Senator asks federal CIO to resolve USAJobs crisis

 As the technical problems plaguing the new USAJobs website continue into a third week, Sen. John Kerry ( D-Mass.), called on Federal Chief Information Officer Steven VanRoekel to intervene and to consider putting the website operation out for competitive bid.

The federal job search Web portal, which is the third version of the site, was launched on Oct. 11 after the Office of Personnel Management spent 18 months developing it in-house. Since the debut, the agency has been addressing thousands of user complaints about operation of the site.

In a letter on Oct. 26, Kerry asked VanRoekel to “intervene, investigate and resolve the problems with USAJOBS as soon as possible.”

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“Since OPM took over and re-launched the USAJOBS site two weeks ago, agencies and job seekers have encountered great difficulties, facing repeated outages and numerous glitches,” Kerry wrote in the letter.

“Disgruntled constituents have used Facebook and the media to express their frustration. These breakdowns again raise real questions about the decision to take this operation in-house, and in light of the poor transition and launch, I am renewing the recommendation for the Administration to seek a vendor through a competitive bidding process to manage this service,” added Kerry, who chairs the Senate Commerce Subcommittee on Communications, Technology and the Internet.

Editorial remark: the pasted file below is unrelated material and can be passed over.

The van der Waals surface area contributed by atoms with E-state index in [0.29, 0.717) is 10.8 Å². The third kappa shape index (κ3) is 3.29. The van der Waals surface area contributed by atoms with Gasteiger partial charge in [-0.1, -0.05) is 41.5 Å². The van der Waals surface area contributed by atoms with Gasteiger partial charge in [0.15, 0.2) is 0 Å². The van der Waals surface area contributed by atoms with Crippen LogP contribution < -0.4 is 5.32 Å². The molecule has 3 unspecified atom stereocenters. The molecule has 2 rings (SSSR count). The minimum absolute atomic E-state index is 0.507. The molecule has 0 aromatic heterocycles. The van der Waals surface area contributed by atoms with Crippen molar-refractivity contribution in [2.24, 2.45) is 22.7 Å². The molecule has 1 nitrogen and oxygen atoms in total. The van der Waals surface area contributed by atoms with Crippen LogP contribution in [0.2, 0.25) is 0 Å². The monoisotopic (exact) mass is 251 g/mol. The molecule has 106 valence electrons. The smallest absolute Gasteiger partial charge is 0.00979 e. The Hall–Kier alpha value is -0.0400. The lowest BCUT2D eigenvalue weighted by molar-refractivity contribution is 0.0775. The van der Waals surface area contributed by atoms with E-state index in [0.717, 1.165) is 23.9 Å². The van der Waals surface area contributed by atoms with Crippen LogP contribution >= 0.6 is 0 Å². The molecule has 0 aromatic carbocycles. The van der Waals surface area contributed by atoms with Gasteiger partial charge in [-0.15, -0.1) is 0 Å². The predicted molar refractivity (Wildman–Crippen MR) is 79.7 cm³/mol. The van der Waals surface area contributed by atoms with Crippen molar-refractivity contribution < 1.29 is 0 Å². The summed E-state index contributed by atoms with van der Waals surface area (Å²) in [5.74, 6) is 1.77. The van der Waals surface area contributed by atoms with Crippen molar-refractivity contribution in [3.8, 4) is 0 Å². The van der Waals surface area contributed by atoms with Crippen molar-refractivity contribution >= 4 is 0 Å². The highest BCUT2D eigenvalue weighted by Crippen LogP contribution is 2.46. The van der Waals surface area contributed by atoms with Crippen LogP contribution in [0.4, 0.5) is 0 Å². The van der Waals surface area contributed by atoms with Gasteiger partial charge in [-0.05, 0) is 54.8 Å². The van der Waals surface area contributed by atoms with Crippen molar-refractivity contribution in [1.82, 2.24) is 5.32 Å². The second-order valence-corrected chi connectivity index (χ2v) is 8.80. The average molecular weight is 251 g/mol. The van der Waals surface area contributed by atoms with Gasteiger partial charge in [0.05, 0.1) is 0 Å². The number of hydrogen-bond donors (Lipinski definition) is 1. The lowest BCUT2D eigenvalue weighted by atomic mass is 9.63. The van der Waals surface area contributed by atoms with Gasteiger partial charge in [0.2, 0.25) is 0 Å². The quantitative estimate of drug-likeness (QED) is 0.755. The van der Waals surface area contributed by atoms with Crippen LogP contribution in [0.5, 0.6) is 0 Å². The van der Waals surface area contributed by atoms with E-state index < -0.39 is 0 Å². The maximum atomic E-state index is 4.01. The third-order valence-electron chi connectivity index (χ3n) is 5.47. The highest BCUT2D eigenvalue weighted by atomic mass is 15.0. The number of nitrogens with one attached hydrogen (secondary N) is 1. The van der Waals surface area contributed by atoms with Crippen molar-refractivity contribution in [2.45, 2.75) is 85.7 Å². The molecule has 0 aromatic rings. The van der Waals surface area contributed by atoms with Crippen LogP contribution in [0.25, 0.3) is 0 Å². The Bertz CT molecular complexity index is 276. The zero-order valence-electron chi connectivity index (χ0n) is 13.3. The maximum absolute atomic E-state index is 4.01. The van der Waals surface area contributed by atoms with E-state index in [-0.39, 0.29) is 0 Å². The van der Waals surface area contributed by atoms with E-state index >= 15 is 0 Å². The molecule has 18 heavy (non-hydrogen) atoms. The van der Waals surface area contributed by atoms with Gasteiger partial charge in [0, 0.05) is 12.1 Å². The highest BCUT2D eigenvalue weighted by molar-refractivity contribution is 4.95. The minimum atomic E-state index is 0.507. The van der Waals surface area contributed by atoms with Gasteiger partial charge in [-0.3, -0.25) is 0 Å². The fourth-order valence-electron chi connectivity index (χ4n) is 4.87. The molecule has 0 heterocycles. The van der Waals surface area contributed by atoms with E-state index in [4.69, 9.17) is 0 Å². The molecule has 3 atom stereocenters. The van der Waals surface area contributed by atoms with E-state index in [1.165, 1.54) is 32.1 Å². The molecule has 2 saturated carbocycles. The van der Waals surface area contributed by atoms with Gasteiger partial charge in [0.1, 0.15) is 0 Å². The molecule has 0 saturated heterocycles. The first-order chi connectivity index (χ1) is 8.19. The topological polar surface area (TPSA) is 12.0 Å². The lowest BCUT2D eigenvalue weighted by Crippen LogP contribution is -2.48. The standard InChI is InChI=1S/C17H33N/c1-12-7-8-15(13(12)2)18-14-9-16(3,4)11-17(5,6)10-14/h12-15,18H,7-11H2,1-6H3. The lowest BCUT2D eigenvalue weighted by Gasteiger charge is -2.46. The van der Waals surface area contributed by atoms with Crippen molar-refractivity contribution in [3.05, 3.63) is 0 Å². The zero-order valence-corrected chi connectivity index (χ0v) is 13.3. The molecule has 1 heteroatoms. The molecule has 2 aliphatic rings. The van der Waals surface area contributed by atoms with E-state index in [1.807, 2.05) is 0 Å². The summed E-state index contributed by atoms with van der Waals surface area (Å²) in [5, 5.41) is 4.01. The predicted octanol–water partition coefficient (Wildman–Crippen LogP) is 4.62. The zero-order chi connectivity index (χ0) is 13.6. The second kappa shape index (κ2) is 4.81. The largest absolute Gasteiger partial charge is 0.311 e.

From 2004 to September 2011, OPM contracted with, based in Maynard, Mass. to operate the USAJobs website. Kerry said he previously had recommended in a letter to OPM Director John Berry in August 2010 against insourcing USAJobs and advised maintaining it as a competitively-bid contract.

Kerry, in his letter to VanRoekel, acknowledged that is headquartered in his state, but he said his concerns were not merely parochial.

“While Massachusetts remains very proud of, this is a bigger issue than a single constituent concern,” Kerry wrote. “There are many commercial firms with expertise and experience far beyond the federal government in designing and successfully managing online job websites and any number of them is better equipped to manage this service than the government.”

Kerry also questioned OPM’s decision to insource USAJobs and to raise fees paid by federal agencies to OPM for its operation by 19 percent this year. OPM officials previously have said that moving the system inhouse would save the federal government $5 million over five years.